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Harman technology Limited 10:09am, 16 May 2013
We'd love to hear about your experiences using the Ilford Obscura and whether you're a newbie to the world of pinhole photography or a well seasoned darkroom veteran.
Northsnapper Posted 5 years ago. Edited by Northsnapper (member) 5 years ago
The Obscura is the second pinhole I've reviewed for Ephotozine, having reviewed the Harman Titan previously. I've got a Noon pinhole of my own which uses 120 film in a variety of formats, but I think 5x4 is definitely better!

On a technical note, the photos I've uploaded here were all shot on Delta 100, but I'm afraid I didn't keep a note of the exposure times. They were developed in Rodinal 1+50 in a Paterson Orbital.
Franz304 5 years ago
I used pinholes with different films : 24x36mm, 6x7cm, 6x12cm (Holga), 4x5", 8x10".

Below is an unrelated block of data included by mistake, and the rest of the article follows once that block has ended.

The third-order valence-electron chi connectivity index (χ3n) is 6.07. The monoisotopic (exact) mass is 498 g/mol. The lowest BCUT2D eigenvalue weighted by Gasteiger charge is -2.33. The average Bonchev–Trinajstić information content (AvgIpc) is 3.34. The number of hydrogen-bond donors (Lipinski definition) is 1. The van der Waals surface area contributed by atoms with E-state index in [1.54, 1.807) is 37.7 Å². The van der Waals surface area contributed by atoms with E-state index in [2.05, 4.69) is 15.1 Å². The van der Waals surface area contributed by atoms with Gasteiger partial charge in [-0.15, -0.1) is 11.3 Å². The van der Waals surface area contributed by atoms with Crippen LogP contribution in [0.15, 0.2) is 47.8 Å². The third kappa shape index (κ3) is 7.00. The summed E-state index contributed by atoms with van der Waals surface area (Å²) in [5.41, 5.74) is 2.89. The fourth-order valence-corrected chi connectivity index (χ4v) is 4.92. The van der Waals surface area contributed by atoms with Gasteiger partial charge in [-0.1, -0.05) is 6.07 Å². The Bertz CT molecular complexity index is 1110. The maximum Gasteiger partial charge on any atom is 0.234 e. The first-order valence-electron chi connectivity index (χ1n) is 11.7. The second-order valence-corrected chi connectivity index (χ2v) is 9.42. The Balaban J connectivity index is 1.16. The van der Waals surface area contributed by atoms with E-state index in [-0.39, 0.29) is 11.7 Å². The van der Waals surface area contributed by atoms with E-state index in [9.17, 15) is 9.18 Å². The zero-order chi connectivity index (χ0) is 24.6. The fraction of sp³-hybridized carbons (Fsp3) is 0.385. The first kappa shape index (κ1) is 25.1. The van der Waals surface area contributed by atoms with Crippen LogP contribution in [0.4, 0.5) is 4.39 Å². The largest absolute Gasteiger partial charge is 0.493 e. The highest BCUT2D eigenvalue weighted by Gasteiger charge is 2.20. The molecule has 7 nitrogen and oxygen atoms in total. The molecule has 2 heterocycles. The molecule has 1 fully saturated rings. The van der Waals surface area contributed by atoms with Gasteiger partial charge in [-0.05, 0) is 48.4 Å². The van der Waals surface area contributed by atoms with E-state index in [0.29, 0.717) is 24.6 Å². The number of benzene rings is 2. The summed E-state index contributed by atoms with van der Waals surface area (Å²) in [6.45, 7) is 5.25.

For a beginner, the Obscura is easier to load than a 4x5" film holder.
It's easy to develop one sheet of 4x5" film in a regular Paterson tank.
It's possible to scan a 4x5" in two parts with a medium format film scanner and to stitch the two scans.
I used Delta 100 and expired TMax 400 and the pictures look good.
alienmeatsack PRO 5 years ago
I'm not new to film, paper or pinholes, but this was my first 4x5 camera. My favorite thing about it is the quality of the images. I do find that my changing bag is a little cramped for putting new paper/film into it, but have enjoyed it so far!

I've also used it to shoot Polaroid film by literally putting the pack inside of the body and using rubber bands to hold the body together against the pack. This technique also works with the Fuji Instax packs as well, except that they fit inside and the body closes so you need to secure them in place with a little foam or similar so they don't shift around.

I develop 2 sheets of 4x5 at a time in my Paterson tank, emulsion side facing inward towards the spindle and it has worked nicely for developing. I've been using Diafine for both paper and film developing with it.

My only complaint is that the tripod mount needs something grippy so the camera doesn't rotate easily. Beyond that, it was a great value (with the paper and film!) and the photos it takes are lovely!
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